Self-esteem as a moderator of performance-satisfaction relationships

Robert L. Dipboye, Walter H. Zultowski, H. Dudley Dewhirst, Richard D. Arvey

Research output: Contribution to journalArticlepeer-review

9 Scopus citations

Abstract

Korman's (Journal of Applied Psychology, 1968, 52, 484-490) prediction that performance and satisfaction should be positively related for high self-esteem individuals and unrelated for low self-esteem individuals was tested with samples of scientists, engineers, homemakers, firefighters, and clerical workers. Although there was a slight tendency for this prediction to be supported with the male scientist, engineer, and firefighter samples, Korman's theory was unsupported in the homemaker and clerical worker samples. Since the correlations found for low and high self-esteem persons significantly differed in only one of eight comparisons, self-esteem did not appear to be a reliable moderator of the performance-satisfaction relationship. Problems with previous studies purporting to test Korman's prediction are discussed, and the possibility of a confound between self-esteem and sex role and/or status is introduced.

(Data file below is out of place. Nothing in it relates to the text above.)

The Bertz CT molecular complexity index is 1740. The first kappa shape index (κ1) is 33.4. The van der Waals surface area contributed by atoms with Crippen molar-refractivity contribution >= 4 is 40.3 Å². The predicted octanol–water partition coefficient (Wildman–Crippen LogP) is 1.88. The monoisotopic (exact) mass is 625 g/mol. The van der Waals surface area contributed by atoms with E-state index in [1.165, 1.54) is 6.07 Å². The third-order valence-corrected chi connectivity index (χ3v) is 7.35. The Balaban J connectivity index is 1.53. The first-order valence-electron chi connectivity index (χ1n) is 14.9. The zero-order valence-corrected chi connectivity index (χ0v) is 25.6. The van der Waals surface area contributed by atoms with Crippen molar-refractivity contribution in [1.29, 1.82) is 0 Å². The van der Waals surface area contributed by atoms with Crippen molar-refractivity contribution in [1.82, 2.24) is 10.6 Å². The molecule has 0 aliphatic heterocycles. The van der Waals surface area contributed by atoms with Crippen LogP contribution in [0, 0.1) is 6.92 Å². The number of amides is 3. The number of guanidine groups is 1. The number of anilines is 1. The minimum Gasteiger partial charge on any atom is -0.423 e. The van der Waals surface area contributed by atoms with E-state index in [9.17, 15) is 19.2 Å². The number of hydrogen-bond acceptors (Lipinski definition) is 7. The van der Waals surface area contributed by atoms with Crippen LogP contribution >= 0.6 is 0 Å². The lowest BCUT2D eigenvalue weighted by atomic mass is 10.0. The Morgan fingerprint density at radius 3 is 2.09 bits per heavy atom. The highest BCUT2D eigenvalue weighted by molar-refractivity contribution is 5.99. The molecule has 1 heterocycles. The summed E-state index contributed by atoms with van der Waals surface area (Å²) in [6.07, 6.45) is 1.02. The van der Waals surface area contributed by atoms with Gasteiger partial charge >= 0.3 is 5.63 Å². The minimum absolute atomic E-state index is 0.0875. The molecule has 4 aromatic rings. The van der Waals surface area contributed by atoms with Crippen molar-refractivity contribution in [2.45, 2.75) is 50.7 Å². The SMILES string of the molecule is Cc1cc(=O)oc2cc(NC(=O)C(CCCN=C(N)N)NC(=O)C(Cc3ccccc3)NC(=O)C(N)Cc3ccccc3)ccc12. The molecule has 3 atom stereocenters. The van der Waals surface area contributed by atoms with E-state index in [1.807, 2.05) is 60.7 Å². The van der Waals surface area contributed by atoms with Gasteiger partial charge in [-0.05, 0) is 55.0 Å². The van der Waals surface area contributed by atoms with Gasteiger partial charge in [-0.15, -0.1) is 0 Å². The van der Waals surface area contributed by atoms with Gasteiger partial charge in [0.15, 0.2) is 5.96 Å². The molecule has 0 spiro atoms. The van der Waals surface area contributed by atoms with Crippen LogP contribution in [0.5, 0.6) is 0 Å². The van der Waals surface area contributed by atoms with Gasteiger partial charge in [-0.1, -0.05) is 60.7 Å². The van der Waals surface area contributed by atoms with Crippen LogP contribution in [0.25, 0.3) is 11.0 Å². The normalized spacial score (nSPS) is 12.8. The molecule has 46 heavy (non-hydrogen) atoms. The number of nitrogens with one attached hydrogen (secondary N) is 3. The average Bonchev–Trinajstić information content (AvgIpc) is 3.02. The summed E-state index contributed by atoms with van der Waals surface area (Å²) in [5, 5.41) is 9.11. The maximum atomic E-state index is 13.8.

Original languageEnglish (US)
Pages (from-to)193-206
Number of pages14
JournalJournal of Vocational Behavior
Volume15
Issue number2
DOIs
StatePublished - Oct 1979

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